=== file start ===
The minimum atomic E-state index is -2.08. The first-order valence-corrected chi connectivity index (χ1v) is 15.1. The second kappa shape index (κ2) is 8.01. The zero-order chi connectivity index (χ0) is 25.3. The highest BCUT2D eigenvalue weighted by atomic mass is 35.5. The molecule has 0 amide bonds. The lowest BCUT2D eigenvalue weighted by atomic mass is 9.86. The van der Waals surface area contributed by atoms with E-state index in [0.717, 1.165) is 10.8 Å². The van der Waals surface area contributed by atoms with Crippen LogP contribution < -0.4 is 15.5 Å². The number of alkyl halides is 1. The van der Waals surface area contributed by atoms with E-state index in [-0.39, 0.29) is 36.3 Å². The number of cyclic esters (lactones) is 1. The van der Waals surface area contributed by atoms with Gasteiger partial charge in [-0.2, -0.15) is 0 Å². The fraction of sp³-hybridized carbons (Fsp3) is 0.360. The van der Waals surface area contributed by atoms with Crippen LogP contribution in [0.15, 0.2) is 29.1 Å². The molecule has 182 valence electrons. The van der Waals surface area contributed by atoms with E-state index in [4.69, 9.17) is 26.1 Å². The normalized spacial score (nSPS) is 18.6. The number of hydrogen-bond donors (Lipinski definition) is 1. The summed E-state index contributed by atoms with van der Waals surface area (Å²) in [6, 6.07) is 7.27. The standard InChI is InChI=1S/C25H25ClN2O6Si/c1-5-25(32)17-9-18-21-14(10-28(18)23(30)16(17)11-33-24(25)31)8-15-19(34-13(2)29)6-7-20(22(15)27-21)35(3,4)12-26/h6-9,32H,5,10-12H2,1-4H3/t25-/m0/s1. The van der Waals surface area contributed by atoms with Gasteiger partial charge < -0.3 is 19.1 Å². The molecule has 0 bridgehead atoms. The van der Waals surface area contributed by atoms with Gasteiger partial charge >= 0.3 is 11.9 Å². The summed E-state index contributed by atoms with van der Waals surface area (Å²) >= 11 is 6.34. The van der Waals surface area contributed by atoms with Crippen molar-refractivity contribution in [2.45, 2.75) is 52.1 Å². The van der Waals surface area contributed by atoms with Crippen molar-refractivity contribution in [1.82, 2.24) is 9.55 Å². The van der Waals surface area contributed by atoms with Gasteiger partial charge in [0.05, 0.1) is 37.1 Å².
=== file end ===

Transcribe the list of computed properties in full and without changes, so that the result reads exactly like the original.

The minimum atomic E-state index is -2.08. The first-order valence-corrected chi connectivity index (χ1v) is 15.1. The second kappa shape index (κ2) is 8.01. The zero-order chi connectivity index (χ0) is 25.3. The highest BCUT2D eigenvalue weighted by atomic mass is 35.5. The molecule has 0 amide bonds. The lowest BCUT2D eigenvalue weighted by atomic mass is 9.86. The van der Waals surface area contributed by atoms with E-state index in [0.717, 1.165) is 10.8 Å². The van der Waals surface area contributed by atoms with Crippen LogP contribution < -0.4 is 15.5 Å². The number of alkyl halides is 1. The van der Waals surface area contributed by atoms with E-state index in [-0.39, 0.29) is 36.3 Å². The number of cyclic esters (lactones) is 1. The van der Waals surface area contributed by atoms with Gasteiger partial charge in [-0.2, -0.15) is 0 Å². The fraction of sp³-hybridized carbons (Fsp3) is 0.360. The van der Waals surface area contributed by atoms with Crippen LogP contribution in [0.15, 0.2) is 29.1 Å². The molecule has 182 valence electrons. The van der Waals surface area contributed by atoms with E-state index in [4.69, 9.17) is 26.1 Å². The normalized spacial score (nSPS) is 18.6. The number of hydrogen-bond donors (Lipinski definition) is 1. The summed E-state index contributed by atoms with van der Waals surface area (Å²) in [6, 6.07) is 7.27. The standard InChI is InChI=1S/C25H25ClN2O6Si/c1-5-25(32)17-9-18-21-14(10-28(18)23(30)16(17)11-33-24(25)31)8-15-19(34-13(2)29)6-7-20(22(15)27-21)35(3,4)12-26/h6-9,32H,5,10-12H2,1-4H3/t25-/m0/s1. The van der Waals surface area contributed by atoms with Gasteiger partial charge < -0.3 is 19.1 Å². The molecule has 0 bridgehead atoms. The van der Waals surface area contributed by atoms with Gasteiger partial charge >= 0.3 is 11.9 Å². The summed E-state index contributed by atoms with van der Waals surface area (Å²) >= 11 is 6.34. The van der Waals surface area contributed by atoms with Crippen molar-refractivity contribution in [2.45, 2.75) is 52.1 Å². The van der Waals surface area contributed by atoms with Crippen molar-refractivity contribution in [1.82, 2.24) is 9.55 Å². The van der Waals surface area contributed by atoms with Gasteiger partial charge in [0.05, 0.1) is 37.1 Å².